The nerdy kids, they like reading: What boys have to tell us about school reading cultures from an ecological perspective

Year: 2017

Author: Scholes, Laura

Type of paper: Abstract refereed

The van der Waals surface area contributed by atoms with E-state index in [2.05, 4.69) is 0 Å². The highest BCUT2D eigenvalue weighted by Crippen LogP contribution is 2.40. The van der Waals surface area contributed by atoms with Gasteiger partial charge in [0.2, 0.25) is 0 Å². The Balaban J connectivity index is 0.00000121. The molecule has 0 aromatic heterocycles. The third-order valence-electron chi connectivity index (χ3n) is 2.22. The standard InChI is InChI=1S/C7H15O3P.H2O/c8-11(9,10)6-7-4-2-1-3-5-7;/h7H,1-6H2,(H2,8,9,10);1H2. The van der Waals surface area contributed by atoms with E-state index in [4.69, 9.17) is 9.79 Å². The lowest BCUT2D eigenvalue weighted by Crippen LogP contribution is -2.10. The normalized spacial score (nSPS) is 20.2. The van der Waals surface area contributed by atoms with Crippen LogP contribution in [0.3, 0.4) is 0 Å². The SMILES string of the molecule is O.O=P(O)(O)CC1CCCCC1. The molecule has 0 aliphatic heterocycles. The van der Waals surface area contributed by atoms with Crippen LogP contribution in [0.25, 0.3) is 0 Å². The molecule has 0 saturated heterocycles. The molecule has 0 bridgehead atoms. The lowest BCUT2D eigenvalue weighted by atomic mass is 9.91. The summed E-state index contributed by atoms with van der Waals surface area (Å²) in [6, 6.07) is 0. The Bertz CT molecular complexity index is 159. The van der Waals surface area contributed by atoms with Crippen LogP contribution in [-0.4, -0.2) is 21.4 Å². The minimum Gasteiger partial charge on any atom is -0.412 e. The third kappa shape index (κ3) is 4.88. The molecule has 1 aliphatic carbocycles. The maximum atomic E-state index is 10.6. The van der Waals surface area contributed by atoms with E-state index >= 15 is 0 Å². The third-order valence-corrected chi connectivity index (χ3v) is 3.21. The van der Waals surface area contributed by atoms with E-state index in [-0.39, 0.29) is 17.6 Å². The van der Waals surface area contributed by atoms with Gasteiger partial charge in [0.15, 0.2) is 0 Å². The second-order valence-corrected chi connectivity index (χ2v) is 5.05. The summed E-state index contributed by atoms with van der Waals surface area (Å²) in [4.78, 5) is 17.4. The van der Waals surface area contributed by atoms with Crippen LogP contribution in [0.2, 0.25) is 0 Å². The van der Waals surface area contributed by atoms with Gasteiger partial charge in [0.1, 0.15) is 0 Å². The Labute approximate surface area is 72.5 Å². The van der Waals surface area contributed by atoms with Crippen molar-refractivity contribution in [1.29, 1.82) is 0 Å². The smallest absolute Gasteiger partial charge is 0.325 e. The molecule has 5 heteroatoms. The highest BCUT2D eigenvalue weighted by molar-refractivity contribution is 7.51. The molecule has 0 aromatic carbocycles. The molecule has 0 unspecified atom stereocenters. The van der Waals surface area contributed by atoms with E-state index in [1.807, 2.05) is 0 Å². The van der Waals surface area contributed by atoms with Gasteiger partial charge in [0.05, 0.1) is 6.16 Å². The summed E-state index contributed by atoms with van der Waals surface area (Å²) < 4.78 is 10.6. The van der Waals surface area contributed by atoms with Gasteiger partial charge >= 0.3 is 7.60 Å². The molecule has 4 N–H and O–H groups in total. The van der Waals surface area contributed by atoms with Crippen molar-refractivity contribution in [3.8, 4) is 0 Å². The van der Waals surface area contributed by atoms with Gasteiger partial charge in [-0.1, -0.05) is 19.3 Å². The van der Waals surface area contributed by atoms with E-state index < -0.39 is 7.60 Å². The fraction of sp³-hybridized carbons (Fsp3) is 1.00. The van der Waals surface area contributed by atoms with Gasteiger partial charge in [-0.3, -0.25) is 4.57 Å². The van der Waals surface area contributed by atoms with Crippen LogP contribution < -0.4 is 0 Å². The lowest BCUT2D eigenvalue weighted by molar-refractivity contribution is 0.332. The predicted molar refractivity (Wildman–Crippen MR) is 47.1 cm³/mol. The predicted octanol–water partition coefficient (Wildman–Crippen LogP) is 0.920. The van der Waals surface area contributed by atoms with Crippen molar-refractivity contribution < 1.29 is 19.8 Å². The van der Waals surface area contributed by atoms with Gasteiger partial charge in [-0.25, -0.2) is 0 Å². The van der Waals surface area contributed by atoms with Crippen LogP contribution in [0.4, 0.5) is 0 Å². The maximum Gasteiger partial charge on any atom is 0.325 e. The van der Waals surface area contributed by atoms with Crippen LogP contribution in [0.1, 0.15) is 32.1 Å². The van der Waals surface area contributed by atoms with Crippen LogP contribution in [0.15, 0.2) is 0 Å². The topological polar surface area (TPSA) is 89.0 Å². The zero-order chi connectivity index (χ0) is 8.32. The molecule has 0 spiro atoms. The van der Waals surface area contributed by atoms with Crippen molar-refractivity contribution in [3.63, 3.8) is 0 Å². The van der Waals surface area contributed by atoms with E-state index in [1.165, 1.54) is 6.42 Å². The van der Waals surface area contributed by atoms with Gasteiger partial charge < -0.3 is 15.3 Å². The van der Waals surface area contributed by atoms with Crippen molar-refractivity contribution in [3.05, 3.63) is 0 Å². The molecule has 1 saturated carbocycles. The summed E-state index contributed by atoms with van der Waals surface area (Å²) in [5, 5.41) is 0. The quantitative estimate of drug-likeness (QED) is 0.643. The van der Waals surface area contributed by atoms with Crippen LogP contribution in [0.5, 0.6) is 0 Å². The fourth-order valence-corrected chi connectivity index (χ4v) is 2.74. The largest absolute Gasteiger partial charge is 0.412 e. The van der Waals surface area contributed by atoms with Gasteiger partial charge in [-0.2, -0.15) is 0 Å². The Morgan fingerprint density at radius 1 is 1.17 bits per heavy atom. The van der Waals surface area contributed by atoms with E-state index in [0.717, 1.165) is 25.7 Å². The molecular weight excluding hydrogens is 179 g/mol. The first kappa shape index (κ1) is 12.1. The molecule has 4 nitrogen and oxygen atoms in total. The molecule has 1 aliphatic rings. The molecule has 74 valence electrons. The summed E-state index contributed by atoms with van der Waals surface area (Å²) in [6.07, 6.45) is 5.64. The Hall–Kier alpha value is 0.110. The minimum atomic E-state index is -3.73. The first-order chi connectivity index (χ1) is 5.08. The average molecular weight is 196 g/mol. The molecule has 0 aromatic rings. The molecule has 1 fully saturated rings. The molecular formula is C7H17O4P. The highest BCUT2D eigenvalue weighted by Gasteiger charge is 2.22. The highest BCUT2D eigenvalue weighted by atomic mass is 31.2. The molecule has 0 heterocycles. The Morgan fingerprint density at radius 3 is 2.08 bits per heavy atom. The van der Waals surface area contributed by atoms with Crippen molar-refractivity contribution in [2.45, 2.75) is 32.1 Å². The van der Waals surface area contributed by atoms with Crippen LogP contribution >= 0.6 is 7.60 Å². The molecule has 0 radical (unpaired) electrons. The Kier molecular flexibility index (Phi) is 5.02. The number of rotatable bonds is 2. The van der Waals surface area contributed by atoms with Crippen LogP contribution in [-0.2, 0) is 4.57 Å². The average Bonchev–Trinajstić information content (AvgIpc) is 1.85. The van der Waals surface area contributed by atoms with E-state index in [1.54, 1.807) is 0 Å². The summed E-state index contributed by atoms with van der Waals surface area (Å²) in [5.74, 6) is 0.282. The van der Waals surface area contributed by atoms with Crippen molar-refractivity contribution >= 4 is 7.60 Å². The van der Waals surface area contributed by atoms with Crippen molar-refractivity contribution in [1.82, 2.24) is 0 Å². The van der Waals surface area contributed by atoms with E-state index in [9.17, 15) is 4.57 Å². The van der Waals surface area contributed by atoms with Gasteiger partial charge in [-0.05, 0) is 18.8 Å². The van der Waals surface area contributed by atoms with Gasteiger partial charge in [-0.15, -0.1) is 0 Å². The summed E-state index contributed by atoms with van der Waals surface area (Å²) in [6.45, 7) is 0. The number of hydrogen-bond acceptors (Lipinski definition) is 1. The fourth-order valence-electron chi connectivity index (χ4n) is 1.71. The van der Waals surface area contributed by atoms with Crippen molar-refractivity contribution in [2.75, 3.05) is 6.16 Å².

Boys' relationships at school produce and regulate masculinities with male peer group cultures often, although not always, providing oppressive contexts that seek to establish narrow boundaries around what is considered acceptable 'boy' behavior. This paper explores how different groups of primary school boys' position reading within their masculine identify and the influence of immediate and broader contextual environments on such positioning. To examine such contexts, this paper draws on qualitative research that represents the reading experiences of primary school boys from seven schools located in a range of socio-economic communities in South East Queensland. The boys' narratives are located within broader ecological environments making visible differences between groups of boys and building on research into literacy in situ, how it is acquired, and mediated, within particular social and cultural contexts. The work of Bronfenbrenner (1979) informs how the paper understands the complex and multiplicity of environmental influences on both reading experiences and notions of masculinities from an ecological approach. That is, rather than isolating literacy experiences from other daily practice, an ecological approach facilitates understanding of how attitudes towards reading are embedded in boys' social life, thought, and in learning. To present the intricacies involved in reading interactions, the narratives offered by the boys within the domain of their experience at school (microsystem) are embedded within their perceptions of parental views about reading (mesosystem), the socioeconomic location of the school (exosystem), and their interpretations of reading as valued knowledge in wider societal spaces, such as workplace trajectories (macrosystem). With the utility of this ecological approach in mind, the paper presents findings indicating that the underperformance of some boys in reading is influenced by particular attitudes and actions that boys internalise through their everyday social interactions that contribute enabling and constraining influences on reading attitudes, reading frequency and subsequently performance. The paper then considers the problematics of particular notions of masculinities on attitudes towards reading and the possibilities of initiatives that challenge culturally and socially constructed understandings of masculinity through pedagogical reforms rather than reinforcing simplistic notions of masculinity through a boy-friendly environment.